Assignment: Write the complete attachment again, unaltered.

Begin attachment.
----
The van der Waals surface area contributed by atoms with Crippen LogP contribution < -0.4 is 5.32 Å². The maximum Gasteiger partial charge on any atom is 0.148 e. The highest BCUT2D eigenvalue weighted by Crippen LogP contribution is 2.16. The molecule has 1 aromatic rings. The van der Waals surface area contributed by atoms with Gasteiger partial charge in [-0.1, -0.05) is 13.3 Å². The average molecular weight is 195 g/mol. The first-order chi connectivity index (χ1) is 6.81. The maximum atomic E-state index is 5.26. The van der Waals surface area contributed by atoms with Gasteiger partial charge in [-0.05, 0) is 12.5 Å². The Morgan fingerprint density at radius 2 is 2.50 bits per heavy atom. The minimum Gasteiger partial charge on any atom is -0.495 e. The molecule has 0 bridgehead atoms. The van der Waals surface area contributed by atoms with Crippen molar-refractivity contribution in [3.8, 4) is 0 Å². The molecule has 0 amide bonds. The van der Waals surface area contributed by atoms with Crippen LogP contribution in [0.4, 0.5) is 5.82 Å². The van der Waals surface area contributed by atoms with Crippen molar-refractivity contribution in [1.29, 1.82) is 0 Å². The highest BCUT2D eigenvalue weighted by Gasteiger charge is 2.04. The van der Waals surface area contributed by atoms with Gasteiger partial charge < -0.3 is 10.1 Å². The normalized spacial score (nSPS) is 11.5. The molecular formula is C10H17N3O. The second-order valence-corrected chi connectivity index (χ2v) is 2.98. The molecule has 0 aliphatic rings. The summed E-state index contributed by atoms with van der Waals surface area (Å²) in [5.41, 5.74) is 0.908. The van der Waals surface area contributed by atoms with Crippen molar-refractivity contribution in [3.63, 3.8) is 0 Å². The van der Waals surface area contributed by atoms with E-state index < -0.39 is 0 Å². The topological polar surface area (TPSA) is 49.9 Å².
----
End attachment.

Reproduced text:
The van der Waals surface area contributed by atoms with Crippen LogP contribution < -0.4 is 5.32 Å². The maximum Gasteiger partial charge on any atom is 0.148 e. The highest BCUT2D eigenvalue weighted by Crippen LogP contribution is 2.16. The molecule has 1 aromatic rings. The van der Waals surface area contributed by atoms with Gasteiger partial charge in [-0.1, -0.05) is 13.3 Å². The average molecular weight is 195 g/mol. The first-order chi connectivity index (χ1) is 6.81. The maximum atomic E-state index is 5.26. The van der Waals surface area contributed by atoms with Gasteiger partial charge in [-0.05, 0) is 12.5 Å². The Morgan fingerprint density at radius 2 is 2.50 bits per heavy atom. The minimum Gasteiger partial charge on any atom is -0.495 e. The molecule has 0 bridgehead atoms. The van der Waals surface area contributed by atoms with Crippen molar-refractivity contribution in [3.8, 4) is 0 Å². The molecule has 0 amide bonds. The van der Waals surface area contributed by atoms with Crippen LogP contribution in [0.4, 0.5) is 5.82 Å². The van der Waals surface area contributed by atoms with Crippen molar-refractivity contribution in [1.29, 1.82) is 0 Å². The highest BCUT2D eigenvalue weighted by Gasteiger charge is 2.04. The van der Waals surface area contributed by atoms with Gasteiger partial charge < -0.3 is 10.1 Å². The normalized spacial score (nSPS) is 11.5. The molecular formula is C10H17N3O. The second-order valence-corrected chi connectivity index (χ2v) is 2.98. The molecule has 0 aliphatic rings. The summed E-state index contributed by atoms with van der Waals surface area (Å²) in [5.41, 5.74) is 0.908. The van der Waals surface area contributed by atoms with Crippen molar-refractivity contribution in [3.63, 3.8) is 0 Å². The van der Waals surface area contributed by atoms with E-state index < -0.39 is 0 Å². The topological polar surface area (TPSA) is 49.9 Å².